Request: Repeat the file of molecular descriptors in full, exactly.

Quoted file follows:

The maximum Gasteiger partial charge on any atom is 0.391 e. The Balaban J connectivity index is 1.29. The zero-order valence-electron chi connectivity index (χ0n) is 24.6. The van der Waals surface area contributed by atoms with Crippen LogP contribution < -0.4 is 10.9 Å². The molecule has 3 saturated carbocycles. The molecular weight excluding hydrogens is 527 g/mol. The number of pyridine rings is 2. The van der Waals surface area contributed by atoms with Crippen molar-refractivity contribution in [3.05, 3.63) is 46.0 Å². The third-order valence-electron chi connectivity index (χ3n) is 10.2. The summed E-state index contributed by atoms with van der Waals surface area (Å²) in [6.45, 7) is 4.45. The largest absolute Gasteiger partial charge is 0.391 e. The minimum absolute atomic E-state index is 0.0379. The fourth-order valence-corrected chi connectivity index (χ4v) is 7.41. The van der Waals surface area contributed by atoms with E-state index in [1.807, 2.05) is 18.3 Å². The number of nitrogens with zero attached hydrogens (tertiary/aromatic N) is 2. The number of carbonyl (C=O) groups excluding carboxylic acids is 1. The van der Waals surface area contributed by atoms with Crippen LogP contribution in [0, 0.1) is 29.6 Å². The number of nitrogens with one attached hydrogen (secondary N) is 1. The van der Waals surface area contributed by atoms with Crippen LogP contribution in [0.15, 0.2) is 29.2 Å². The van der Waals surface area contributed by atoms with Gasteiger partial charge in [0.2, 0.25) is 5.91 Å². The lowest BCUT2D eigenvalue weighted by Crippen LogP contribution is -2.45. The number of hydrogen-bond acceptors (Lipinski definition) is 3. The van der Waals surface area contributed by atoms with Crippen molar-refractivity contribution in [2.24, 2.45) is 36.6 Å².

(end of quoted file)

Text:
The maximum Gasteiger partial charge on any atom is 0.391 e. The Balaban J connectivity index is 1.29. The zero-order valence-electron chi connectivity index (χ0n) is 24.6. The van der Waals surface area contributed by atoms with Crippen LogP contribution < -0.4 is 10.9 Å². The molecule has 3 saturated carbocycles. The molecular weight excluding hydrogens is 527 g/mol. The number of pyridine rings is 2. The van der Waals surface area contributed by atoms with Crippen molar-refractivity contribution in [3.05, 3.63) is 46.0 Å². The third-order valence-electron chi connectivity index (χ3n) is 10.2. The summed E-state index contributed by atoms with van der Waals surface area (Å²) in [6.45, 7) is 4.45. The largest absolute Gasteiger partial charge is 0.391 e. The minimum absolute atomic E-state index is 0.0379. The fourth-order valence-corrected chi connectivity index (χ4v) is 7.41. The van der Waals surface area contributed by atoms with E-state index in [1.807, 2.05) is 18.3 Å². The number of nitrogens with zero attached hydrogens (tertiary/aromatic N) is 2. The number of carbonyl (C=O) groups excluding carboxylic acids is 1. The van der Waals surface area contributed by atoms with Crippen LogP contribution in [0, 0.1) is 29.6 Å². The number of nitrogens with one attached hydrogen (secondary N) is 1. The van der Waals surface area contributed by atoms with Crippen LogP contribution in [0.15, 0.2) is 29.2 Å². The van der Waals surface area contributed by atoms with Gasteiger partial charge in [0.2, 0.25) is 5.91 Å². The lowest BCUT2D eigenvalue weighted by Crippen LogP contribution is -2.45. The number of hydrogen-bond acceptors (Lipinski definition) is 3. The van der Waals surface area contributed by atoms with Crippen molar-refractivity contribution in [2.24, 2.45) is 36.6 Å².